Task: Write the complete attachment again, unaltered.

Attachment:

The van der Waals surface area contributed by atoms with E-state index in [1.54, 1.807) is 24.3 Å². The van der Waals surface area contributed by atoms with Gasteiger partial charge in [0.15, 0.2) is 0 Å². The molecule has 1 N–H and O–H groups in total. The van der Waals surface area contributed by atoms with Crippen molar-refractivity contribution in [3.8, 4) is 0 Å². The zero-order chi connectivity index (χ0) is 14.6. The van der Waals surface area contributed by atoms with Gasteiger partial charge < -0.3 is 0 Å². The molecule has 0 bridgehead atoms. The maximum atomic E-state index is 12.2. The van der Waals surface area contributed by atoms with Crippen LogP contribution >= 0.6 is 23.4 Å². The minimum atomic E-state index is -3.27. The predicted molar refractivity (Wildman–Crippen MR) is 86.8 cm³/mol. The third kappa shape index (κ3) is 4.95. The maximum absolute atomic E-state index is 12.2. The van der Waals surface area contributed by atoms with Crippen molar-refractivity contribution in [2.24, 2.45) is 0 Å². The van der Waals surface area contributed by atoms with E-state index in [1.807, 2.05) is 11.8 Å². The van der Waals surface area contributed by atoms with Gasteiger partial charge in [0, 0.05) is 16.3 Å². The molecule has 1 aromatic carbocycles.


The van der Waals surface area contributed by atoms with E-state index in [1.54, 1.807) is 24.3 Å². The van der Waals surface area contributed by atoms with Gasteiger partial charge in [0.15, 0.2) is 0 Å². The molecule has 1 N–H and O–H groups in total. The van der Waals surface area contributed by atoms with Crippen molar-refractivity contribution in [3.8, 4) is 0 Å². The zero-order chi connectivity index (χ0) is 14.6. The van der Waals surface area contributed by atoms with Gasteiger partial charge < -0.3 is 0 Å². The molecule has 0 bridgehead atoms. The maximum atomic E-state index is 12.2. The van der Waals surface area contributed by atoms with Crippen LogP contribution >= 0.6 is 23.4 Å². The minimum atomic E-state index is -3.27. The predicted molar refractivity (Wildman–Crippen MR) is 86.8 cm³/mol. The third kappa shape index (κ3) is 4.95. The maximum absolute atomic E-state index is 12.2. The van der Waals surface area contributed by atoms with Crippen molar-refractivity contribution in [2.24, 2.45) is 0 Å². The van der Waals surface area contributed by atoms with E-state index in [1.807, 2.05) is 11.8 Å². The van der Waals surface area contributed by atoms with Gasteiger partial charge in [0, 0.05) is 16.3 Å². The molecule has 1 aromatic carbocycles.